Media Rights Agenda (MRA), has condemned the reported accreditation of media houses of by the Department of State Services (DSS), to cover the trial of the detained leader of the Indigenous Peoples of Biafra (IPOB), Mr. Nnamdi Kanu.
The group described the action by the DSS as “an abuse of power and an affront to media freedom.”
Earlier, the DSS released a list of only 10 media houses whose reporters would be allowed to cover the trial of the detained IPOB leader scheduled to take place today, July 26, at a Federal High Court in Abuja,
The released list of accredited media organizations are, The Nation newspaper, Daily Independent newspaper, The Herald newspaper, ThisDay newspaper, the Nigerian Television Authority (NTA), Channels Television, the Africa Independent Television (AIT), TVC Communications, the online newspaper Premium Times, and the News Agency of Nigeria (NAN).
According to a statement signed by the Programme Director, MRA, Mr. Ayode Longe, and made available to Persecondnews, the accreditation undermines the fairness of the trial as guaranteed by the Constitution.
The statement read: “The DSS has no power under any law or regulation to determine which media organizations should be allowed to cover proceedings in a court of law.
“Its arrogation of media accreditation powers to itself, thereby arbitrarily preventing dozens of media organizations from covering those judicial proceedings is clearly unlawful and unconstitutional.
“Its purported accreditation of 10 media houses to cover the trial of Mr. Kanu, is without doubt an abuse of power designed to intimidate the media and possibly the court. It undermines the fairness of the trial as guaranteed by the Constitution.
“Even if there is a legitimate reason to restrict the number of journalists that should cover the trial for any reason whatsoever, besides the fact that the DSS has no authority under the law to carry out any accreditation of media organizations for such a purpose, the fact that it is behind the prosecution of Mr. Kanu before the court and therefore has a vested interest in the outcome of the trial, makes it the worst possible agency to determine those media organizations that should cover the proceedings and which media houses should not be allowed to cover the trial.”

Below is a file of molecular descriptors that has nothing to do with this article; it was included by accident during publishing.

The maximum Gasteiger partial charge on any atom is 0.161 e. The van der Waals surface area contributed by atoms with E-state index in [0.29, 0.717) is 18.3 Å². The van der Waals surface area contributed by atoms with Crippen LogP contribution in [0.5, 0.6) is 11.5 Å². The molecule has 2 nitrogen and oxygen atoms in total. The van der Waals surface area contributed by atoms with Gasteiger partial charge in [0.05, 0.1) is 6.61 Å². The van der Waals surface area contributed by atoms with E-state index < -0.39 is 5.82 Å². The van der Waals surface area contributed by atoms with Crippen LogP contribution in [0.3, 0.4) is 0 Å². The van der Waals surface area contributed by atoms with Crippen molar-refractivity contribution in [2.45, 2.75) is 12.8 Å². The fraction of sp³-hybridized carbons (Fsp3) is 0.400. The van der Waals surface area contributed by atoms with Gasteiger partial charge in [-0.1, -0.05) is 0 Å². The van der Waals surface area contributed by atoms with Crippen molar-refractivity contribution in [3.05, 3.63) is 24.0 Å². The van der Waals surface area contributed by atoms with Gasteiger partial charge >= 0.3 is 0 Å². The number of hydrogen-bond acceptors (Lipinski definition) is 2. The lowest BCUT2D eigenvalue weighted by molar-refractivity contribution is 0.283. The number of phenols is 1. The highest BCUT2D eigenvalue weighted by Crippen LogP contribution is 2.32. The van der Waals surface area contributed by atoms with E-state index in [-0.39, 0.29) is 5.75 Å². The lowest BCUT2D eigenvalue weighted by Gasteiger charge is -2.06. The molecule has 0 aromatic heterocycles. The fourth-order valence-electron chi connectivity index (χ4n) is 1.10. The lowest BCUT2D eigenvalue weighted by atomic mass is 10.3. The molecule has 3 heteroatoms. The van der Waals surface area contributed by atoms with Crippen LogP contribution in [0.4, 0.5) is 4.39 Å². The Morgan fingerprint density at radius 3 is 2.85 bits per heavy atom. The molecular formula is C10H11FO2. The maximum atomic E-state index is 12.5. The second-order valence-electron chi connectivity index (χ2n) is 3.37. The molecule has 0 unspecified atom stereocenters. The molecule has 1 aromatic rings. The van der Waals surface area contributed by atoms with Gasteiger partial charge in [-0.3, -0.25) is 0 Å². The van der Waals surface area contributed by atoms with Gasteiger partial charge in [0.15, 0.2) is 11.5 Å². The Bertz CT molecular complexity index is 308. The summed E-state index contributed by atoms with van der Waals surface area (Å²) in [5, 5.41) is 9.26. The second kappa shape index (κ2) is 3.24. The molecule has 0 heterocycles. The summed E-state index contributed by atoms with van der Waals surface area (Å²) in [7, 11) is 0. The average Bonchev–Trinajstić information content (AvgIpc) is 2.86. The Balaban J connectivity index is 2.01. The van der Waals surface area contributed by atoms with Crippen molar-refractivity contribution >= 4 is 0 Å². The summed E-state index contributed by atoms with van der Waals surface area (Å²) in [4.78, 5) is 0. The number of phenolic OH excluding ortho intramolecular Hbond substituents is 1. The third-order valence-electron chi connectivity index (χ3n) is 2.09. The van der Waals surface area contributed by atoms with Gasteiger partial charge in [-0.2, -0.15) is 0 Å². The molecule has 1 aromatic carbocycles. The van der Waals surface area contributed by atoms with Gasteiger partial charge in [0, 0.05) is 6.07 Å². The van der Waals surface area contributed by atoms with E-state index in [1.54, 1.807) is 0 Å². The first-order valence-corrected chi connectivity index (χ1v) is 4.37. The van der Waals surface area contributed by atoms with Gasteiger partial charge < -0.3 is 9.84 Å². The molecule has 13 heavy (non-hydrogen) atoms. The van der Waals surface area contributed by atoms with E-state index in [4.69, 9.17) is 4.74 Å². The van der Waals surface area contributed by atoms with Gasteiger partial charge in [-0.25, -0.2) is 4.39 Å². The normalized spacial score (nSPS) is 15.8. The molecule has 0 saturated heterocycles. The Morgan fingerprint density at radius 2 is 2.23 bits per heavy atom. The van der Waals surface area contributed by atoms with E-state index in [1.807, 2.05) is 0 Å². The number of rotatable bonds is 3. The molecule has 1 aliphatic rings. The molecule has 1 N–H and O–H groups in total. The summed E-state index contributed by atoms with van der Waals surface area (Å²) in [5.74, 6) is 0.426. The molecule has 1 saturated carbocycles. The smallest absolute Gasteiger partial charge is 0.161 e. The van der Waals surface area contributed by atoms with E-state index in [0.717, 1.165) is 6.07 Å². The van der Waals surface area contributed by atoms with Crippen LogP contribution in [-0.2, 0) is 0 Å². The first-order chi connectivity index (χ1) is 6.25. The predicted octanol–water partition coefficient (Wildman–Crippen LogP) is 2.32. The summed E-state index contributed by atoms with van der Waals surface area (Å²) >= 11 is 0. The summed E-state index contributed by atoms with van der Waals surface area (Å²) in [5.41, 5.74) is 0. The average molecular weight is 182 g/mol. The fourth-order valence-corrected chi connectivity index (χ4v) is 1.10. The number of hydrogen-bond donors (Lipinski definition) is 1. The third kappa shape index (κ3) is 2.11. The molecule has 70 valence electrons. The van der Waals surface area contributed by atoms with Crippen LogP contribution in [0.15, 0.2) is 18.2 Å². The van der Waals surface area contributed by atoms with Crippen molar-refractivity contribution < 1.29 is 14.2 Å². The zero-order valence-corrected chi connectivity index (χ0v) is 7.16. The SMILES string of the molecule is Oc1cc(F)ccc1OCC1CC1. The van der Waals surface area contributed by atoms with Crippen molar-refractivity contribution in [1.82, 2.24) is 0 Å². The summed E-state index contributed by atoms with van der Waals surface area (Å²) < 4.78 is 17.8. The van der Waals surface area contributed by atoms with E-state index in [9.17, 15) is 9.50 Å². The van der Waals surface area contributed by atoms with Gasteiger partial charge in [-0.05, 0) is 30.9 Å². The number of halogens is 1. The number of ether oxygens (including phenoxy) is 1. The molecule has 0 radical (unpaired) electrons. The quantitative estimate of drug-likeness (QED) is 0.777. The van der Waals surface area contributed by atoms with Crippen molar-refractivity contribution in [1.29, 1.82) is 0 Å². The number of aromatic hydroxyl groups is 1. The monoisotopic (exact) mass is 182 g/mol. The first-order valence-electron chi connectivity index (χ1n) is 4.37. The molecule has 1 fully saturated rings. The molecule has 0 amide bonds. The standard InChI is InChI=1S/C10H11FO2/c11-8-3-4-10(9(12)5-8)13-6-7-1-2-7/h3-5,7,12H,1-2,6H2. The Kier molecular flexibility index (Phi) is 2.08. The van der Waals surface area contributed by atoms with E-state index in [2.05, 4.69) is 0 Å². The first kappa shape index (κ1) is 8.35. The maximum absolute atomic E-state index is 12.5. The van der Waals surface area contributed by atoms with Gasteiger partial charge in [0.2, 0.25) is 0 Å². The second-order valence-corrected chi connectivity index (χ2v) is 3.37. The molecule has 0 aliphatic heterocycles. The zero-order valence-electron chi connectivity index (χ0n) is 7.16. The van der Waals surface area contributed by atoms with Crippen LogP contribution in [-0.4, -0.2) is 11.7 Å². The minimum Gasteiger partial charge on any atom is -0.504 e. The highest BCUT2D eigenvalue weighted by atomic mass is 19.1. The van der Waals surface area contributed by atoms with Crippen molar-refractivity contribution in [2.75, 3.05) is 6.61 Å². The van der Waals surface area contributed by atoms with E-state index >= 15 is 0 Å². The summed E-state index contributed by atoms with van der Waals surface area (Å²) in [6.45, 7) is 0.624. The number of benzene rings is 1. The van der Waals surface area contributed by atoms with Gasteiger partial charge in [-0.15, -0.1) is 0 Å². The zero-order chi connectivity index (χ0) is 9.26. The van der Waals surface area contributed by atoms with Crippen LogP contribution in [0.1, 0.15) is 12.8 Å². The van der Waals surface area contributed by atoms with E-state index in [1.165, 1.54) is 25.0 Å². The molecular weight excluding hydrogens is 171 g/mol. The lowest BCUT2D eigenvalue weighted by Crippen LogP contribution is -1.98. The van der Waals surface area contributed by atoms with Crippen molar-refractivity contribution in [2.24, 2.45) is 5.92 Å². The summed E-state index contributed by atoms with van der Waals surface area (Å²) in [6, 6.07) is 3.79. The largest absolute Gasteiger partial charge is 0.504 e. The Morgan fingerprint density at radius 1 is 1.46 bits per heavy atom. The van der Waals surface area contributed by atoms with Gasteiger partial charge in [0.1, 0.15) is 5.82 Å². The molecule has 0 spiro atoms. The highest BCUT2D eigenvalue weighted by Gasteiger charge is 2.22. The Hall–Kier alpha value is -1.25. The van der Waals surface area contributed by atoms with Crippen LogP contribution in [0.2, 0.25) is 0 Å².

Mr. Longe stressed that regardless of what the DSS may think of its powers and functions, they are clearly limited by the National Security Agencies Decree; now Act, which established the agency and it should therefore not be allowed to operate in a lawless manner and intimidate other democratic institutions like the courts and the media.
He further noted that the functions of the DSS, as contained in Section 2(3) of the National Security Agencies Act are limited to the prevention and detection within Nigeria of any crime against the internal security of Nigeria, the protection and preservation of all non-military classified matters concerning the internal security of Nigeria, and such other responsibilities affecting internal security within Nigeria as the National Assembly or the President may deem necessary.
Longe argued that even if it is necessary to exclude any person from the court’s proceedings for any of the reasons stated in Section 36(4)(a) of the Constitution, only the court is empowered to make that decision.
“No other institution or authority besides the court itself, certainly not the DSS, can or should determine who should be allowed to witness judicial proceedings being held in public and we state emphatically that the DSS has no power to interfere with the right of the media to cover any trial or court proceedings,” he noted.